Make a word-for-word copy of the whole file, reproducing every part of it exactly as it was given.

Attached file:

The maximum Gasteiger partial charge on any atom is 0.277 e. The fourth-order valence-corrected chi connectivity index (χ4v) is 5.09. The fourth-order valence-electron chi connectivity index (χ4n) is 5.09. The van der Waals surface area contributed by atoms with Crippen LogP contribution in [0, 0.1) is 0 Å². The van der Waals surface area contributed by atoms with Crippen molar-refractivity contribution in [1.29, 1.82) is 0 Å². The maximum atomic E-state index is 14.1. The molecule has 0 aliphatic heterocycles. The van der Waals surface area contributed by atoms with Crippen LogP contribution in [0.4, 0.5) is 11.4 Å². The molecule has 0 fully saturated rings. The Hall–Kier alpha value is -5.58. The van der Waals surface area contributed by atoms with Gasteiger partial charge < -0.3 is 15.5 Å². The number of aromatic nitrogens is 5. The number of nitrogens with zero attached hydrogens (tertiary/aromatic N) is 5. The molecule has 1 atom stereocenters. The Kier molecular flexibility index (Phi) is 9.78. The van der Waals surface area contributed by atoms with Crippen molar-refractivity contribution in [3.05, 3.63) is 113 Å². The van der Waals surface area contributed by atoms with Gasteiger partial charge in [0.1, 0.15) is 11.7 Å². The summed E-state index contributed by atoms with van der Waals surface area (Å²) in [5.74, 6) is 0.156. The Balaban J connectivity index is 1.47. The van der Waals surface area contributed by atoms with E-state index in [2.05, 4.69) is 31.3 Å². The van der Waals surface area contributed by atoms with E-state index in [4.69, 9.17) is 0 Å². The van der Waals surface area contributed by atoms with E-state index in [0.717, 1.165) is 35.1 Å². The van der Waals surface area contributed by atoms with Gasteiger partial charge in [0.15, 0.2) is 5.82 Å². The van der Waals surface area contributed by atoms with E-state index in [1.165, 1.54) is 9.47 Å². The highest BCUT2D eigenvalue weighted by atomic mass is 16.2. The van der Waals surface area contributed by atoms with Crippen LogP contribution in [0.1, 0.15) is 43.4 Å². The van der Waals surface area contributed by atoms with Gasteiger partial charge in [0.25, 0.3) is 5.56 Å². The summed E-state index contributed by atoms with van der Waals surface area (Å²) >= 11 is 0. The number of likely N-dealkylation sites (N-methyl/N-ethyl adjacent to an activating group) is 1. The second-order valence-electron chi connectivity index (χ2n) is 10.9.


The maximum Gasteiger partial charge on any atom is 0.277 e. The fourth-order valence-corrected chi connectivity index (χ4v) is 5.09. The fourth-order valence-electron chi connectivity index (χ4n) is 5.09. The van der Waals surface area contributed by atoms with Crippen LogP contribution in [0, 0.1) is 0 Å². The van der Waals surface area contributed by atoms with Crippen molar-refractivity contribution in [1.29, 1.82) is 0 Å². The maximum atomic E-state index is 14.1. The molecule has 0 aliphatic heterocycles. The van der Waals surface area contributed by atoms with Crippen LogP contribution in [0.4, 0.5) is 11.4 Å². The molecule has 0 fully saturated rings. The Hall–Kier alpha value is -5.58. The van der Waals surface area contributed by atoms with Gasteiger partial charge < -0.3 is 15.5 Å². The number of aromatic nitrogens is 5. The number of nitrogens with zero attached hydrogens (tertiary/aromatic N) is 5. The molecule has 1 atom stereocenters. The Kier molecular flexibility index (Phi) is 9.78. The van der Waals surface area contributed by atoms with Crippen molar-refractivity contribution in [3.05, 3.63) is 113 Å². The van der Waals surface area contributed by atoms with Gasteiger partial charge in [0.1, 0.15) is 11.7 Å². The summed E-state index contributed by atoms with van der Waals surface area (Å²) in [5.74, 6) is 0.156. The Balaban J connectivity index is 1.47. The van der Waals surface area contributed by atoms with E-state index in [2.05, 4.69) is 31.3 Å². The van der Waals surface area contributed by atoms with E-state index in [4.69, 9.17) is 0 Å². The van der Waals surface area contributed by atoms with E-state index in [0.717, 1.165) is 35.1 Å². The van der Waals surface area contributed by atoms with Gasteiger partial charge in [0.15, 0.2) is 5.82 Å². The van der Waals surface area contributed by atoms with E-state index in [1.165, 1.54) is 9.47 Å². The highest BCUT2D eigenvalue weighted by atomic mass is 16.2. The van der Waals surface area contributed by atoms with Crippen LogP contribution in [0.1, 0.15) is 43.4 Å². The van der Waals surface area contributed by atoms with Gasteiger partial charge in [0.25, 0.3) is 5.56 Å². The summed E-state index contributed by atoms with van der Waals surface area (Å²) >= 11 is 0. The number of likely N-dealkylation sites (N-methyl/N-ethyl adjacent to an activating group) is 1. The second-order valence-electron chi connectivity index (χ2n) is 10.9.